In the early days it was a matter of getting a typeface to work well on a specific output device and that’s gone in recent years because we don’t know what the output device is going to be. It’s becoming more homogenised as the quality of screens is improving regularly now.
There are still criteria that apply if you’re reading type on a small screen, there are things that a type needs to do. Whereas if it’s being used in an advert in a glossy magazine it can have more character. Too much character in a typeface that’s being used on a small iPad is not a desirable thing, so you still need to be aware of context. But at the end of the day you can’t control use.
The digital revolution
I’ve never had a problem that anyone can go and design their own typeface. I think there has been an awful lot of rubbish put on to the market over the years but I accept also that I’ve got pretty traditionalist ideas about what makes good type, and others have different views. I thought that most of the stuff that came out of [the digital foundry] T26 in the early days was pretty awful.
One of the darkest times, looking at Monotype’s history, was in the early 1990s, when we started ‘Type designers of the world’. People could send typefaces in without, really, proper vetting and we’d sell it as a collection of modern designers’ work. There were some badly made typefaces, and we immediately started to get complaints – not about the designs but because they didn’t work properly.
Eye: Are there any younger type designers in particular whose work you admire?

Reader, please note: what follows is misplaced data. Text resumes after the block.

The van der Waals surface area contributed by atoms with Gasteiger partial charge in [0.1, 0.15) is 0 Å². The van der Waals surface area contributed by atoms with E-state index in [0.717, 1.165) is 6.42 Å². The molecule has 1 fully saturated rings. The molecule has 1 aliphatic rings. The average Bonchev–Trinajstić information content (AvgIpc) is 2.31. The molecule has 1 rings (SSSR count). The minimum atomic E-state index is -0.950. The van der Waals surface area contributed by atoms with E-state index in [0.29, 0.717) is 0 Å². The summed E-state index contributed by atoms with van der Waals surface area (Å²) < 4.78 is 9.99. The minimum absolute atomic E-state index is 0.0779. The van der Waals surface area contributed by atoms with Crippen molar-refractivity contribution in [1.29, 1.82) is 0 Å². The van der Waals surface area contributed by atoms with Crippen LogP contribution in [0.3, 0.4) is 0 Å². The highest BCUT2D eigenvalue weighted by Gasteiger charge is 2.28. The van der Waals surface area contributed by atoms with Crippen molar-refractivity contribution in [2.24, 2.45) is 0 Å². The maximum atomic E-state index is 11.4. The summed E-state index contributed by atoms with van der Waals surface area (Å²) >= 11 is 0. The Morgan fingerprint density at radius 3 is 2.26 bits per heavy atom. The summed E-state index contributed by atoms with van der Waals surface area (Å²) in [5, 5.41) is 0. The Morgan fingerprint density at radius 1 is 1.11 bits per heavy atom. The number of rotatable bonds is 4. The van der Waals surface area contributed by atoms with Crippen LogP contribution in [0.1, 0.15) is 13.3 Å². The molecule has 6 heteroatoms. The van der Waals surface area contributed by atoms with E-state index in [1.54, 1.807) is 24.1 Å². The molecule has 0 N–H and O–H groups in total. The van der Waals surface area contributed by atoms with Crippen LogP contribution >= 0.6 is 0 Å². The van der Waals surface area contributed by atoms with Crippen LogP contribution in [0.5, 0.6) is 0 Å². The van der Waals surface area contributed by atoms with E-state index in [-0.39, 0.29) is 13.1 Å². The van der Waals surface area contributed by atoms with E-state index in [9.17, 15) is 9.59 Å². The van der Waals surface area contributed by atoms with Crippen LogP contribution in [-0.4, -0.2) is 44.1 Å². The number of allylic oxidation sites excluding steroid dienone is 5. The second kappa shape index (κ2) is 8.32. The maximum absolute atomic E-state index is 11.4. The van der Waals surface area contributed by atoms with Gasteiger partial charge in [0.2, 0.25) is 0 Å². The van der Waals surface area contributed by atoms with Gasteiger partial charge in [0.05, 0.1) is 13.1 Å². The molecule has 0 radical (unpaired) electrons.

RN: I think there are good typefaces coming on to the market. Jeremy Tankard is good but he’s hardly young any more. I’m not really that up to date, to be honest … Jonathan Hoefler’s work [Hoefler & Frere-Jones] is of a high standard and he produces pretty traditional type.
Typefaces age. Rockwell looks so old-fashioned to me. As soon as I see it I’m back in the 1930s again. Things like Helvetica transcend an era. Gill manages it as well, Scandinavian and so on. But other typefaces are distinctly stuck in an era. Take ITC Souvenir, that’s a 1970s typeface. It’s going to be a long time before it’s anything other than a 70s typeface.
Eye: How do you feel about seeing your own type in use?
RN: By and large I like to see it. There are exceptions. No one likes to see their typefaces badly used. I could do with seeing a little less of Arial. I don’t really see Arial as my typeface. It was a product of its time. It was a way of filling a company need. But it’s good to see typefaces being well used. Arial can look quite nice. Most typefaces can if they’re used in the right way.
Simon Esterson, art director, Eye
John L. Walters, editor, Eye
First published in Eye no. 84 vol. 21, 2012
Johnston, 2000-08. Reworking and extension of the Banks & Miles New Johnston typeface developed by Eiichi Kono in the 1980s.